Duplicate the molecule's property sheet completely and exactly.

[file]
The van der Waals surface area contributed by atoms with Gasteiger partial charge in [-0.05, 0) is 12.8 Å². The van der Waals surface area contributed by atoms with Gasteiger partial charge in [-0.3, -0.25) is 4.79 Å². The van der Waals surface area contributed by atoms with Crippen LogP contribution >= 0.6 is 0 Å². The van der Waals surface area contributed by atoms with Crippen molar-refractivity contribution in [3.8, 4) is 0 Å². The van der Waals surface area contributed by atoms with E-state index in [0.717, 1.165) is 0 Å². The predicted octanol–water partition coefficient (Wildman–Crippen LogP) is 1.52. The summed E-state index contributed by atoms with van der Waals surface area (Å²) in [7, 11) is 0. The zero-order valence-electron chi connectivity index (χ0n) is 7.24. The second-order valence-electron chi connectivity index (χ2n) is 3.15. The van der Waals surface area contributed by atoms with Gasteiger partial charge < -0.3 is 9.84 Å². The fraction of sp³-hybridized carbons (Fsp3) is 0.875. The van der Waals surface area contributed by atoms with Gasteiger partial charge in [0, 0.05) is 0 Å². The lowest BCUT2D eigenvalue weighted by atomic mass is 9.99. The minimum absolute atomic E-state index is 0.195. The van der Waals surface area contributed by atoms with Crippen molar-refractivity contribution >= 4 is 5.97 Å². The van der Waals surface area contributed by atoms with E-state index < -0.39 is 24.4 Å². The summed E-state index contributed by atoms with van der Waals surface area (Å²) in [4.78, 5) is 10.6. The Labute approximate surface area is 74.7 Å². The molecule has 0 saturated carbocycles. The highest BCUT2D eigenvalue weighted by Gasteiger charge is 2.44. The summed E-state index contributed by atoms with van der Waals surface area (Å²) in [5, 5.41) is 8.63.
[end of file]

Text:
The van der Waals surface area contributed by atoms with Gasteiger partial charge in [-0.05, 0) is 12.8 Å². The van der Waals surface area contributed by atoms with Gasteiger partial charge in [-0.3, -0.25) is 4.79 Å². The van der Waals surface area contributed by atoms with Crippen LogP contribution >= 0.6 is 0 Å². The van der Waals surface area contributed by atoms with Crippen molar-refractivity contribution in [3.8, 4) is 0 Å². The van der Waals surface area contributed by atoms with E-state index in [0.717, 1.165) is 0 Å². The predicted octanol–water partition coefficient (Wildman–Crippen LogP) is 1.52. The summed E-state index contributed by atoms with van der Waals surface area (Å²) in [7, 11) is 0. The zero-order valence-electron chi connectivity index (χ0n) is 7.24. The second-order valence-electron chi connectivity index (χ2n) is 3.15. The van der Waals surface area contributed by atoms with Gasteiger partial charge < -0.3 is 9.84 Å². The fraction of sp³-hybridized carbons (Fsp3) is 0.875. The van der Waals surface area contributed by atoms with Gasteiger partial charge in [0, 0.05) is 0 Å². The lowest BCUT2D eigenvalue weighted by atomic mass is 9.99. The minimum absolute atomic E-state index is 0.195. The van der Waals surface area contributed by atoms with Crippen molar-refractivity contribution >= 4 is 5.97 Å². The van der Waals surface area contributed by atoms with E-state index < -0.39 is 24.4 Å². The summed E-state index contributed by atoms with van der Waals surface area (Å²) in [4.78, 5) is 10.6. The Labute approximate surface area is 74.7 Å². The molecule has 0 saturated carbocycles. The highest BCUT2D eigenvalue weighted by Gasteiger charge is 2.44. The summed E-state index contributed by atoms with van der Waals surface area (Å²) in [5, 5.41) is 8.63.